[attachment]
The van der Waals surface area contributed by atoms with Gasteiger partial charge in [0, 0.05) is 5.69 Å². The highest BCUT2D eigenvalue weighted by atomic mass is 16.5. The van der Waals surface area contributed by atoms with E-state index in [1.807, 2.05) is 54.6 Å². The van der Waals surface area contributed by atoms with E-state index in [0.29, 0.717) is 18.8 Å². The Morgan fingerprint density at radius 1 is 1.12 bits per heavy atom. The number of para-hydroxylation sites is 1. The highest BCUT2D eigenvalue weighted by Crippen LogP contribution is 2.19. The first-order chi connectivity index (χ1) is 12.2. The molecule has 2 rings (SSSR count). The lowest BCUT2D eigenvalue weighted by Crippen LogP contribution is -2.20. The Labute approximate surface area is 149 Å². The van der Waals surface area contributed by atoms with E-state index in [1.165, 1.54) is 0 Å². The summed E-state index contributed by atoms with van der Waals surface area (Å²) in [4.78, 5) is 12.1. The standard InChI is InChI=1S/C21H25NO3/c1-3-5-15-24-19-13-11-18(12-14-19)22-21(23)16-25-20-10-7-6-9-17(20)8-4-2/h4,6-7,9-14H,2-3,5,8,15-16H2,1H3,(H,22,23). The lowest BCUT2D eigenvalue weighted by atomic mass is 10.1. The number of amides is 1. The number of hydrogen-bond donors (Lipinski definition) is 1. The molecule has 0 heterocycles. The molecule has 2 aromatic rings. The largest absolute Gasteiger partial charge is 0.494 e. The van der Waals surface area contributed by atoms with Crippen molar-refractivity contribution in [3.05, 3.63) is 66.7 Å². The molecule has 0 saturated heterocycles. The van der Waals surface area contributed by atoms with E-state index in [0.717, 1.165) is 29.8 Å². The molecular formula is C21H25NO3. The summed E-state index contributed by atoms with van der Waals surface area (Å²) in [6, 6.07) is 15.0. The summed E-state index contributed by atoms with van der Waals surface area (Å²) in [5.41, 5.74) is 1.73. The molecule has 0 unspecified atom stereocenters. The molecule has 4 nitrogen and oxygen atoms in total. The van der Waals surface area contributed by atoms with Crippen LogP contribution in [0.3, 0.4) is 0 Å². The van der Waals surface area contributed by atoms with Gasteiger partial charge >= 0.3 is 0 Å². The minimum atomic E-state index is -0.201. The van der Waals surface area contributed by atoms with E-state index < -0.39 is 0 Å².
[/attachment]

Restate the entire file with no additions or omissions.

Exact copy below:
The van der Waals surface area contributed by atoms with Gasteiger partial charge in [0, 0.05) is 5.69 Å². The highest BCUT2D eigenvalue weighted by atomic mass is 16.5. The van der Waals surface area contributed by atoms with E-state index in [1.807, 2.05) is 54.6 Å². The van der Waals surface area contributed by atoms with E-state index in [0.29, 0.717) is 18.8 Å². The Morgan fingerprint density at radius 1 is 1.12 bits per heavy atom. The number of para-hydroxylation sites is 1. The highest BCUT2D eigenvalue weighted by Crippen LogP contribution is 2.19. The first-order chi connectivity index (χ1) is 12.2. The molecule has 2 rings (SSSR count). The lowest BCUT2D eigenvalue weighted by Crippen LogP contribution is -2.20. The Labute approximate surface area is 149 Å². The van der Waals surface area contributed by atoms with E-state index in [1.165, 1.54) is 0 Å². The summed E-state index contributed by atoms with van der Waals surface area (Å²) in [4.78, 5) is 12.1. The standard InChI is InChI=1S/C21H25NO3/c1-3-5-15-24-19-13-11-18(12-14-19)22-21(23)16-25-20-10-7-6-9-17(20)8-4-2/h4,6-7,9-14H,2-3,5,8,15-16H2,1H3,(H,22,23). The lowest BCUT2D eigenvalue weighted by atomic mass is 10.1. The number of amides is 1. The number of hydrogen-bond donors (Lipinski definition) is 1. The molecule has 0 heterocycles. The molecule has 2 aromatic rings. The largest absolute Gasteiger partial charge is 0.494 e. The van der Waals surface area contributed by atoms with Crippen molar-refractivity contribution in [3.05, 3.63) is 66.7 Å². The molecule has 0 saturated heterocycles. The van der Waals surface area contributed by atoms with E-state index in [0.717, 1.165) is 29.8 Å². The molecular formula is C21H25NO3. The summed E-state index contributed by atoms with van der Waals surface area (Å²) in [6, 6.07) is 15.0. The summed E-state index contributed by atoms with van der Waals surface area (Å²) in [5.41, 5.74) is 1.73. The molecule has 0 unspecified atom stereocenters. The molecule has 4 nitrogen and oxygen atoms in total. The van der Waals surface area contributed by atoms with Crippen LogP contribution in [0.3, 0.4) is 0 Å². The van der Waals surface area contributed by atoms with Gasteiger partial charge >= 0.3 is 0 Å². The minimum atomic E-state index is -0.201. The van der Waals surface area contributed by atoms with E-state index < -0.39 is 0 Å².